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Thursday, April 18, 2013

The Best Romances are Tragic... Eugene Onegin presented by Edmonton Opera at the Jubilee

Yesterday I took in Tchaikovsky's Eugene Onegin presented by Edmonton Opera at the Jubilee Auditorium.  It was beautiful to watch and hear. The production captured all the expectations of a Russian story.  I am currently reading Anna Karenina and in watching this opera I felt transported.  Everything looked and sounded and felt just right.  The costumes are delightful.  The opera moves from the rustic country outdoors, to a country ball and then finally to a more formal ball.  As it progresses, the costumes get more and more opulent, reminding us where we are and who these people are. I must comment on the Lighting by Designer Geoff George. It is some of the best lighting I have ever seen and I see a lot of theatre.  Act II, Scene 2 in the woods is absolutely breath-taking.  I actually gasped out the words "how gorgeous" at one point. The sets are simple but at the same time lush and atmospheric.  Kudos to the cast for managing the rake of the deck so well.  I hope they know how beautiful it looks, giving the stage the appearance of being even bigger than it already is. 

I really appreciated the incorporating of the Shumka dancers to the piece - the chorus dances too, but Director Tom Diamond and Choreographer Brian Webb have used the skills appropriately to build the sequences so that the moments of dance and celebration contrast the impending tragedy of the story arc.  Diamond's direction suited the piece well.  There is a simplicity and minimalism to some scenes that heightened the emotions and holding those against those moments where the stage is full seemed to underscore the doomed trajectory.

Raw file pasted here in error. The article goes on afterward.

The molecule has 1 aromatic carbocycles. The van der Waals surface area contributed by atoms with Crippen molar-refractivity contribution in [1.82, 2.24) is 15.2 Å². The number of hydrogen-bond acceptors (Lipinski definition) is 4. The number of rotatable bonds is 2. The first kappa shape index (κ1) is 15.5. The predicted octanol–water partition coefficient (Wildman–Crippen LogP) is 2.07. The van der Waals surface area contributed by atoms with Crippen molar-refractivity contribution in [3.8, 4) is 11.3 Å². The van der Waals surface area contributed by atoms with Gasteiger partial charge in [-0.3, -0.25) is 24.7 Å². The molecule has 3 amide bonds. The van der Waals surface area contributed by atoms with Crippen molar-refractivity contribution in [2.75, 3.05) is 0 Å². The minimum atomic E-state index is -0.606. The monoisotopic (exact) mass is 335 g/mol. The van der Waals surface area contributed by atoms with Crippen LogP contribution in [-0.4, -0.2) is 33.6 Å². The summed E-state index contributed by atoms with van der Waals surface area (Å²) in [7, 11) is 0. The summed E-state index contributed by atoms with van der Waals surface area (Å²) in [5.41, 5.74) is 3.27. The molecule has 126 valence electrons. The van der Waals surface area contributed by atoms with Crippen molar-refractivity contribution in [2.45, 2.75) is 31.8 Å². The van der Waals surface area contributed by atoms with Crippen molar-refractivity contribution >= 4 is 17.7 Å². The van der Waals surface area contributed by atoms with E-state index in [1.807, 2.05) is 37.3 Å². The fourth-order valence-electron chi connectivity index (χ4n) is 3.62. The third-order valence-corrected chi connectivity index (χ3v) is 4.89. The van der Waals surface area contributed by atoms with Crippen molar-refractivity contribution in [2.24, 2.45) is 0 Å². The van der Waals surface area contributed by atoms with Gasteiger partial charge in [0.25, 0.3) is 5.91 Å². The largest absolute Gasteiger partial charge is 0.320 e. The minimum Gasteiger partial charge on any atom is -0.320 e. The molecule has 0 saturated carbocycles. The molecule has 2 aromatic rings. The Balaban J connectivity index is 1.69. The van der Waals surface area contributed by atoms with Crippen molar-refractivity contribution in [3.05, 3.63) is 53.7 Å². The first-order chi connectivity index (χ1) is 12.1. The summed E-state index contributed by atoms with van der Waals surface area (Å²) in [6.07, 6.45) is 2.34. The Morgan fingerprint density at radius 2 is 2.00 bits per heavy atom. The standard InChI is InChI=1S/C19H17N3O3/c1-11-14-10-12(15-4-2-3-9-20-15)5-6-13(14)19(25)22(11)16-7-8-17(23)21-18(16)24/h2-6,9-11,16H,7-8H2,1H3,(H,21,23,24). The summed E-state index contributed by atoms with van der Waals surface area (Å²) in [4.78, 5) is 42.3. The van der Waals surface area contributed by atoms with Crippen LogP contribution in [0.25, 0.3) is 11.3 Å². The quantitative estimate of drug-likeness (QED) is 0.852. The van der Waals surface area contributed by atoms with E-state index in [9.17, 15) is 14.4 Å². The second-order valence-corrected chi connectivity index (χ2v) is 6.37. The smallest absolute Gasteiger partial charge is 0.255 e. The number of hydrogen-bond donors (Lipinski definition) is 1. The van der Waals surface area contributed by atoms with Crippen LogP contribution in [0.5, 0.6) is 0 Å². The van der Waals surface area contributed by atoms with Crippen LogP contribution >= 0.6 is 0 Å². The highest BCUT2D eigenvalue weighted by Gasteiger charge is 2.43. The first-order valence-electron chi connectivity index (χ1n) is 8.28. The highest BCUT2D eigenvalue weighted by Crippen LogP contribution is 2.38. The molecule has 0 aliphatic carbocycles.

The tragic love story would not be so wonderfully told if it weren't for the outstanding performances by Aleksey Bogdanov as Onegin and Dina Kuznetsova as Tatiana.  A strong and dashing figure onstage, I was reminded of Mr. Darcy from Pride and Prejudice, but this is no Austen novel.  This is a Russian love story where no one gets a happy ending.  Bogdanov has a rich full voice that makes you understand why Tatiana loves him and Olga loves to flirt with him.  He plays his moments of bravado just as well as and as convincingly as those of sorrow and loss.  Kuznetsova is a performer with great depth and layers.  She  makes her transformation from shyness to passion to sadness with her whole being.  Even when she just sits, listening to Triquet (the french fop played with great humour by James McLennan),  her emotions are raw and revealed.  Her voice is gorgeous - I could listen to her sing all night long.  Andrej Dunnaev as Lenski and Maria Kateava as Olga each bring excellent characterization to their roles.  She is bright and flirtatious and charming and his anger is palpable. A smart choice was made to cast Russian singers - they are all so wonderfully connected to their text.  It is not difficult to ascertain the intrinsic emotions of any of the scenes. 
Like everything Russian, it has a feeling of being epic, even though it is just a story of 4 people who lose at love and friendship where they might have won everything if they had made different choices.  Perhaps that is why it works so well as an opera. 

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